Generalized and specific components of prejudice: The decomposition of intergroup context effects


Although different types of prejudice tend to be highly correlated, target-specific and more generalized components can nevertheless be distinguished. Here, we analyze whether indicators of the intergroup context – threat, contact and neighborhood composition – predict the target-specific and/or the generalized components of prejudice. Using data from the New Zealand Attitudes and Values Study (N = 4,629) we build a multilevel model that captures the relationship between social dominance orientation (SDO), general levels of neighborhood heterogeneity, symbolic and realistic threat and cross-group friendship (averaged across target groups), and generalized prejudice. Our model simultaneously estimates the relationship between target-specific levels of these intergroup context indicators and target-specific prejudice. Results indicated that SDO remained the strongest predictor of generalized prejudice when adjusting for other variables, and that indicators of intergroup context primarily explain differences between target group ratings. Aggregate levels cross-group friendship also had small effect on generalized prejudice.status: publishe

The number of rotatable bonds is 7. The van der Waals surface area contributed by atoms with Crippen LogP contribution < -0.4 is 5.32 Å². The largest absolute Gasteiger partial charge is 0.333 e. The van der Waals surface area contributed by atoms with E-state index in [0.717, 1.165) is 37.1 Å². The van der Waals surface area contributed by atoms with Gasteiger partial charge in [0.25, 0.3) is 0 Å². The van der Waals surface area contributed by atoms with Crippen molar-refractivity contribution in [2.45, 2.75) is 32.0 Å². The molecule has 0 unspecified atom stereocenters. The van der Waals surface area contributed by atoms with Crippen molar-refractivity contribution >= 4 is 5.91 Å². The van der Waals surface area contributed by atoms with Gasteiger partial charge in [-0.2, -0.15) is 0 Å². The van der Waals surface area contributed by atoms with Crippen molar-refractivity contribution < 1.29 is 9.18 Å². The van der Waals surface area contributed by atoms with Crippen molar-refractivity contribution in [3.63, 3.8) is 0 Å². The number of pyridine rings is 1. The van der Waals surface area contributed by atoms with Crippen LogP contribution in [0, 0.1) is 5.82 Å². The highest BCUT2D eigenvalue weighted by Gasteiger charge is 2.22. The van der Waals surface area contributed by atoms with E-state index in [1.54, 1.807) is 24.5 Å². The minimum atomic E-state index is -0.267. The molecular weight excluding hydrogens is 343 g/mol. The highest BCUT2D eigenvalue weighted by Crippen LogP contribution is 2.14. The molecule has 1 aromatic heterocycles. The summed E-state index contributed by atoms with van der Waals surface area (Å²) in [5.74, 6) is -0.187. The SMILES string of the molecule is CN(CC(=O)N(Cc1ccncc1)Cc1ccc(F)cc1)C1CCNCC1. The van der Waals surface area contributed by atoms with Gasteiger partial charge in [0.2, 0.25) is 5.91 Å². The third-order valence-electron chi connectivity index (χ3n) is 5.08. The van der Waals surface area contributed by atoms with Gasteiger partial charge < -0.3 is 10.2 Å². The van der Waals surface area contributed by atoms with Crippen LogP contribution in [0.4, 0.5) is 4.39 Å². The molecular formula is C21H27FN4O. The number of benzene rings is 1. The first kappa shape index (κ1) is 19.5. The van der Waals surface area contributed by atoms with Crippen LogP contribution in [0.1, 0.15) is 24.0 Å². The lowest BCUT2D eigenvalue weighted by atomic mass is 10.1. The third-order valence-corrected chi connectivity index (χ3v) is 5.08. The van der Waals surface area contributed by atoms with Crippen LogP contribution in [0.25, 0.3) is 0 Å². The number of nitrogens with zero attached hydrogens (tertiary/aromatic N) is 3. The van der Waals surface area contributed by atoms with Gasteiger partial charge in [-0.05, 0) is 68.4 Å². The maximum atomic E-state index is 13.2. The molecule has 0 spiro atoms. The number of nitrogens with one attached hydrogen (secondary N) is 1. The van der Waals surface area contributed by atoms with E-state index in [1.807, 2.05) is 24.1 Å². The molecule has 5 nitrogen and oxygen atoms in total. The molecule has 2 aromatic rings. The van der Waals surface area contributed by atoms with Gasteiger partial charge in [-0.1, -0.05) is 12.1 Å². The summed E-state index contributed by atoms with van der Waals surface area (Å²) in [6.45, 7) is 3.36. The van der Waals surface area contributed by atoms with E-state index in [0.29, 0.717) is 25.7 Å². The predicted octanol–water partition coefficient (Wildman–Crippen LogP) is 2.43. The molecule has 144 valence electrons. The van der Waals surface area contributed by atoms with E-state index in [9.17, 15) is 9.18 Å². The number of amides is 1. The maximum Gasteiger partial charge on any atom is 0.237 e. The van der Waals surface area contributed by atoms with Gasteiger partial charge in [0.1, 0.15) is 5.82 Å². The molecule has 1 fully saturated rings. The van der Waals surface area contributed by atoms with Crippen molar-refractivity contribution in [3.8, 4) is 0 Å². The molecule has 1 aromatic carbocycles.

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Last time updated on April 20, 2017

This paper was published in Lirias.

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